> > > 
> > > It's clear that there's an appetite for userspace block devices;
> > > not for swap devices or the root device, but for accessing data
> > > that's stored in that silo over there, and I really don't want to
> > > bring that entire mess of CORBA / Go / Rust / whatever into the
> > > kernel to get to it, but it would be really handy to present it as
> > > a block device.
> > 
> > ... and using iSCSI was too painful and heavyweight.
> 
> From what I've seen a reasonable number of storage over IP cloud
> implementations are actually using AoE.  The argument goes that the
> protocol is about ideal (at least as compared to iSCSI or FCoE) and the
> company behind it doesn't seem to want to add any more features that
> would bloat it.

Has anyone already looked into iSER, SRP or NVMeOF over rdma_rxe over the
loopback network driver? I think all three driver stacks support zero-copy
receiving, something that is not possible with iSCSI/TCP nor with AoE.

Bart.

^ permalink raw reply	[flat|nested] 11+ messages in thread

* Re: [LSF/MM TOPIC] A high-performance userspace block driver
  2018-01-16 14:52 [LSF/MM TOPIC] A high-performance userspace block driver Matthew Wilcox
  2018-01-16 23:04 ` Viacheslav Dubeyko
  2018-01-16 23:23 ` Theodore Ts'o
@ 2018-01-17  0:41 ` Bart Van Assche
  2018-01-17  2:49 ` Ming Lei
  2018-01-18  5:27 ` Figo.zhang
  4 siblings, 0 replies; 11+ messages in thread
From: Bart Van Assche @ 2018-01-17  0:41 UTC (permalink / raw)
  To: lsf-pc, willy; +Cc: linux-mm, linux-block, linux-fsdevel

On Tue, 2018-01-16 at 06:52 -0800, Matthew Wilcox wrote:
> I see the improvements that Facebook have been making to the nbd driver,
> and I think that's a wonderful thing.  Maybe the outcome of this topic
> is simply: "Shut up, Matthew, this is good enough".
> 
> It's clear that there's an appetite for userspace block devices; not for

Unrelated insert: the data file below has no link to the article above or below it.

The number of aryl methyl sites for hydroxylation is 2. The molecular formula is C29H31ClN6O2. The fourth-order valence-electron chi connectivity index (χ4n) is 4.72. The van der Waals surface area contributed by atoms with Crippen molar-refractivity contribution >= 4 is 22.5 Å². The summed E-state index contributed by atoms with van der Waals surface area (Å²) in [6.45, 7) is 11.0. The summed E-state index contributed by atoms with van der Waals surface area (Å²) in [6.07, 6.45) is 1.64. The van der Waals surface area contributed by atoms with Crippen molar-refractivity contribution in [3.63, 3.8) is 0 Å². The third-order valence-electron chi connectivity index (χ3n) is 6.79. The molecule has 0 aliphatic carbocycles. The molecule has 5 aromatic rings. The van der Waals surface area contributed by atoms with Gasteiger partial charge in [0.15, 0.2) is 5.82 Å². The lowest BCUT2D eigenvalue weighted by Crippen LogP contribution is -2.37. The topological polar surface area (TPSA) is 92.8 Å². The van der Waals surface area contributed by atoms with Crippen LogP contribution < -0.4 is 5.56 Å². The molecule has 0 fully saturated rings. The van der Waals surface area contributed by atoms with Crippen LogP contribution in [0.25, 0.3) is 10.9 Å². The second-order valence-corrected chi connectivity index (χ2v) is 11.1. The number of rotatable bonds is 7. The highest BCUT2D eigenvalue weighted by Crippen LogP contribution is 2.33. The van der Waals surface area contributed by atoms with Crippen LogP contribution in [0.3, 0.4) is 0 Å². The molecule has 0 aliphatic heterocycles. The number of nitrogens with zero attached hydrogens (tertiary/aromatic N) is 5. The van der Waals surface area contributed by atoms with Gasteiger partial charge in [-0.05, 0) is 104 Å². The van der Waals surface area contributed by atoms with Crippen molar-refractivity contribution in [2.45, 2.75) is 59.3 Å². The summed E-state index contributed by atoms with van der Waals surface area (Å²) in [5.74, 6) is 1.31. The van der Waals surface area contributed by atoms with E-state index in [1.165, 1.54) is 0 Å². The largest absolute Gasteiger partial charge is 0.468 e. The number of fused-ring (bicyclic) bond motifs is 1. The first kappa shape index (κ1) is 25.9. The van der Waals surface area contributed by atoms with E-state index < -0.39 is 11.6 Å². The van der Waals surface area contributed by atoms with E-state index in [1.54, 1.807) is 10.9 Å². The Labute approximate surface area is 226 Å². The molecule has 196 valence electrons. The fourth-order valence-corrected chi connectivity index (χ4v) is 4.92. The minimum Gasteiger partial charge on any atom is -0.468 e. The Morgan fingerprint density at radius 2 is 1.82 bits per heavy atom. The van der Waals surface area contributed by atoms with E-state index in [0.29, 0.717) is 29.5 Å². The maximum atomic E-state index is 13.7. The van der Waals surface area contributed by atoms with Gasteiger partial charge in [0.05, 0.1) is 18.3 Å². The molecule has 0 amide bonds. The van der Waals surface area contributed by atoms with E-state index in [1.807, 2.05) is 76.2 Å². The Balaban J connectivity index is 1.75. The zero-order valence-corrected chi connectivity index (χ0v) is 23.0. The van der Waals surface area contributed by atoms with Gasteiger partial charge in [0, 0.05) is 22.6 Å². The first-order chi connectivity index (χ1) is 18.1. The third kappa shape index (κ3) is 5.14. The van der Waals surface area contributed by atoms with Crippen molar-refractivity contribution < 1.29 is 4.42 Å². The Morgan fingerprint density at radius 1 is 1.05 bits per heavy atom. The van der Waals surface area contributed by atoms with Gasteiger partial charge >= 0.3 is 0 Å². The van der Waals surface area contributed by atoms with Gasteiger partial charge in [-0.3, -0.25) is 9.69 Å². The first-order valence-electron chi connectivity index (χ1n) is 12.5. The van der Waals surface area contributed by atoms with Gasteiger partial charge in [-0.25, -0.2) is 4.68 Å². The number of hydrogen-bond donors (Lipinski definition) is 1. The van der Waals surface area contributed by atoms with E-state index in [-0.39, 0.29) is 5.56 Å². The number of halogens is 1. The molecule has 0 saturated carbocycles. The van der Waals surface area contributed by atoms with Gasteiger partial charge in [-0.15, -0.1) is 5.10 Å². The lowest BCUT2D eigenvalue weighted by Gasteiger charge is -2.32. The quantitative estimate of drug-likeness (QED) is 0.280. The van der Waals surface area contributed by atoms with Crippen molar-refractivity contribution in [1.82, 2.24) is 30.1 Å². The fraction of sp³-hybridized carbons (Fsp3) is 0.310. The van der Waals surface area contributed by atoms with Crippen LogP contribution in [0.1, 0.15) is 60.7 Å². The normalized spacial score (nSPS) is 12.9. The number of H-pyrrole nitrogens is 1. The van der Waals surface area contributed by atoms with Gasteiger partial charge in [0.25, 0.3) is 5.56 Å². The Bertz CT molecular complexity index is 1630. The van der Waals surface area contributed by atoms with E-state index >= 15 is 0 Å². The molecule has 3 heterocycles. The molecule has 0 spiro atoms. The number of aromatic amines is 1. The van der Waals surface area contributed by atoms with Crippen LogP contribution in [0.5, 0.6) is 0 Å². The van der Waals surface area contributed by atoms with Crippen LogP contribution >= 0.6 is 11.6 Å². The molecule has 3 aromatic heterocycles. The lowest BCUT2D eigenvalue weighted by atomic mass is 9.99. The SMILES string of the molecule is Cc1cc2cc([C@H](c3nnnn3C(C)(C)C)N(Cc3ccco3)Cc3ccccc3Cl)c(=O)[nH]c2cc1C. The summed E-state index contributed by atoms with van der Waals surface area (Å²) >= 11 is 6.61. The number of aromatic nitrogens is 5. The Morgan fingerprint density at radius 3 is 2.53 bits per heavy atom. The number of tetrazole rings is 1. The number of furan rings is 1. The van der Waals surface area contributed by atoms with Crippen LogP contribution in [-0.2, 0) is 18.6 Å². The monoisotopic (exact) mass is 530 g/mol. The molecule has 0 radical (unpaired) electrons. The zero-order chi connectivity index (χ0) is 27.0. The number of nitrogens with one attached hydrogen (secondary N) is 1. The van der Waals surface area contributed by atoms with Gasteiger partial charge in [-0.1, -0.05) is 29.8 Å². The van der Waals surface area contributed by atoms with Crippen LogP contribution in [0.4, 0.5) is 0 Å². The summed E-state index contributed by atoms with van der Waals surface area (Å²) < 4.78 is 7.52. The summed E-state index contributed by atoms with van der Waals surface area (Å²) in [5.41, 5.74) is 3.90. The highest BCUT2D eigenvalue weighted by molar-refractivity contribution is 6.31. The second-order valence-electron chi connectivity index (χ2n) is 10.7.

> swap devices or the root device, but for accessing data that's stored
> in that silo over there, and I really don't want to bring that entire
> mess of CORBA / Go / Rust / whatever into the kernel to get to it,
> but it would be really handy to present it as a block device.
> 
> I've looked at a few block-driver-in-userspace projects that exist, and
> they all seem pretty bad.  For example, one API maps a few gigabytes of
> address space and plays games with vm_insert_page() to put page cache
> pages into the address space of the client process.  Of course, the TLB
> flush overhead of that solution is criminal.
> 
> I've looked at pipes, and they're not an awful solution.  We've almost
> got enough syscalls to treat other objects as pipes.  The problem is
> that they're not seekable.  So essentially you're looking at having one
> pipe per outstanding command.  If yu want to make good use of a modern
> NAND device, you want a few hundred outstanding commands, and that's a
> bit of a shoddy interface.
> 
> Right now, I'm leaning towards combining these two approaches; adding
> a VM_NOTLB flag so the mmaped bits of the page cache never make it into
> the process's address space, so the TLB shootdown can be safely skipped.
> Then check it in follow_page_mask() and return the appropriate struct
> page.  As long as the userspace process does everything using O_DIRECT,
> I think this will work.
> 
> It's either that or make pipes seekable ...

How about using the RDMA API and the rdma_rxe driver over loopback? The RDMA
API supports zero-copy communication which is something the BSD socket API
does not support. The RDMA API also supports byte-level granularity and the
hot path (ib_post_send(), ib_post_recv(), ib_poll_cq()) does not require any
system calls for PCIe RDMA adapters. The rdma_rxe driver however uses a system
call to trigger the send doorbell.

Bart.

^ permalink raw reply	[flat|nested] 11+ messages in thread

* Re: [LSF/MM TOPIC] A high-performance userspace block driver
  2018-01-16 14:52 [LSF/MM TOPIC] A high-performance userspace block driver Matthew Wilcox
                   ` (2 preceding siblings ...)
  2018-01-17  0:41 ` Bart Van Assche
@ 2018-01-17  2:49 ` Ming Lei
  2018-01-17 21:21   ` Matthew Wilcox
  2018-01-18  5:27 ` Figo.zhang
  4 siblings, 1 reply; 11+ messages in thread
From: Ming Lei @ 2018-01-17  2:49 UTC (permalink / raw)
  To: Matthew Wilcox; +Cc: lsf-pc, linux-mm, Linux FS Devel, linux-block

On Tue, Jan 16, 2018 at 10:52 PM, Matthew Wilcox <willy@infradead.org> wrote:
>
> I see the improvements that Facebook have been making to the nbd driver,
> and I think that's a wonderful thing.  Maybe the outcome of this topic
> is simply: "Shut up, Matthew, this is good enough".
>
> It's clear that there's an appetite for userspace block devices; not for